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October 13, 2023

OMH's New Self-Disclosure Notification Protocol: What Providers Need to Know

On September 28, 2023, the New York State Office of Mental Health (OMH) released the Self-Disclosure Notification Protocol, which requires providers who are licensed, certified, designated, or funded (either directly or indirectly) by the OMH to notify the agency when they make certain self-disclosures of Medicaid overpayments to the Office of the Medicaid Inspector General (OMIG).

Medicaid providers are required to report, return, and explain any overpayments they have received to the OMIG Self-Disclosure Program within 60 days of identification or by the date any corresponding cost report was due, whichever is later. OMIG’s revised Self-Disclosure Program Requirements, released in August 2023, provide guidance on the agency’s full self-disclosure process and introduced an abbreviated self-disclosure process. OMH’s protocol requires notification only when providers submit a self-disclosure using the full self-disclosure process. Providers should note an exception to this new requirement; if the overpayment is already encompassed by an existing OMIG review, notification is not required.

The determination of whether the full or abbreviated process is warranted should be based on the error identified. For errors that require formal corrective action plans, the full self-disclosure process must be followed. However, for overpayments considered routine or transactional errors and that have already been repaid through voids or adjustments, the abbreviated process may be used. To learn more about OMIG’s abbreviated self-disclosure process, please see our alert on the topic.

OMH Notification Process

When a provider submits a self-disclosure using the self-disclosure full statement, notification must be made to the provider’s OMH local field office representative and the OMH Medicaid Compliance Office at The notification must include:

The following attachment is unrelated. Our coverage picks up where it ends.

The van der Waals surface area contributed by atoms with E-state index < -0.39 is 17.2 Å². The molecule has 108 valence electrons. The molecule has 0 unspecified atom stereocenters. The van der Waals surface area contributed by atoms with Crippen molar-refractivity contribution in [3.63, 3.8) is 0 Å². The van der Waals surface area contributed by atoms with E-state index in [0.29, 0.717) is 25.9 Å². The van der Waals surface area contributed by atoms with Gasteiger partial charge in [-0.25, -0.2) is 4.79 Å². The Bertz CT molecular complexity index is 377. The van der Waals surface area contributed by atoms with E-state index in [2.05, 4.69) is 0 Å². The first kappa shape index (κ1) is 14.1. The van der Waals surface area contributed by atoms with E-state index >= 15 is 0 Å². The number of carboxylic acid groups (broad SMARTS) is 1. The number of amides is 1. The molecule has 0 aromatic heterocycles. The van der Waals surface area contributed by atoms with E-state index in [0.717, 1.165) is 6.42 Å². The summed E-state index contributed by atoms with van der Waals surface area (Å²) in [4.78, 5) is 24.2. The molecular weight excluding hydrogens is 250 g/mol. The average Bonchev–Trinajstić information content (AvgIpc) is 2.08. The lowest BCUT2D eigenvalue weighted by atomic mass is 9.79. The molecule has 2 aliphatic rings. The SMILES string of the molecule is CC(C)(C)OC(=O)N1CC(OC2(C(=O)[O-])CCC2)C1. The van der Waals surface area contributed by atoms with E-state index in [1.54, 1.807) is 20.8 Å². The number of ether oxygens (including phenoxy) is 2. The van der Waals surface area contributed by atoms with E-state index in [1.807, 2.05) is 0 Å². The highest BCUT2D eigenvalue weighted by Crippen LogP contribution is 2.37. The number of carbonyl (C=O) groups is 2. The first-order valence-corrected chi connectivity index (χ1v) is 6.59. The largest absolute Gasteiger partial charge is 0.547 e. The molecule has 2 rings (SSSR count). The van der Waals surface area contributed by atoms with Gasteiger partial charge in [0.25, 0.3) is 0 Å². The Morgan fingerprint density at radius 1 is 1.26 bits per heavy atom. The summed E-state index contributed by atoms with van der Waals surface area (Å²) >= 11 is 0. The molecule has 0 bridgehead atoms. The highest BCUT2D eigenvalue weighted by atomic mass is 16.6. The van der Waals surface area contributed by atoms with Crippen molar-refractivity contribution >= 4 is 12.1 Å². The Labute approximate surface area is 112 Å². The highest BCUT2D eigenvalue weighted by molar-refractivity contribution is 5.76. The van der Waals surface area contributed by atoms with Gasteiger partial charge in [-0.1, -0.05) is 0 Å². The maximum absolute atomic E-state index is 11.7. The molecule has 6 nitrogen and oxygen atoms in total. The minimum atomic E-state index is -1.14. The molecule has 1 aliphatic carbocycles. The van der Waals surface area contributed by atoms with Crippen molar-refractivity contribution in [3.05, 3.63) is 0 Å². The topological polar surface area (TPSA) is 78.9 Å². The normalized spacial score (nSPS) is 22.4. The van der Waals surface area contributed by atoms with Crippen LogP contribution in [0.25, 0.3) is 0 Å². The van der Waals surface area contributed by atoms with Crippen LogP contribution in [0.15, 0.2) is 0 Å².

• The date of determination of the overpayment
  • The scope of the claims paid (i.e., date range of claims and amount of total overpayment)
  • The affected site, program, or both
  • An explanation of the cause of the overpayment
  • All corrective actions implemented to prevent further overpayments

Once notified, the OMH Medicaid Compliance Office will review and issue a statement confirming that the oversight agency has been notified.

It appears that the OMH process is a notification process only; that is, OMH does not intend to investigate the self-disclosure. Nevertheless, providers should be mindful that OMH has jurisdiction over its licensed agencies and could use the information it receives in any of its own oversight functions. Barclay Damon will be monitoring any developments. 
Additionally, providers should note that the Self-Disclosure Notification Protocol is not yet posted to the OMH website. However, the OMH is in the process of redesigning its Medicaid Compliance webpage and plans to include the protocol when completed.

Attorneys on Barclay Damon’s Health & Human Services Providers Team are available to assist with reviewing and revising corporate compliance self-disclosure policies and procedures, effectiveness reviews, internal investigations, and submission of self-disclosures. We will continue to monitor any developments and report on best practices.

If you have any questions about the content of this alert, please contact Margaret Surowka or Melissa Zambri, Health & Human Services Providers Team co-leaders, at and; Ron Oakes, law clerk, at; or another member of the firm’s Health & Human Services Providers Team.

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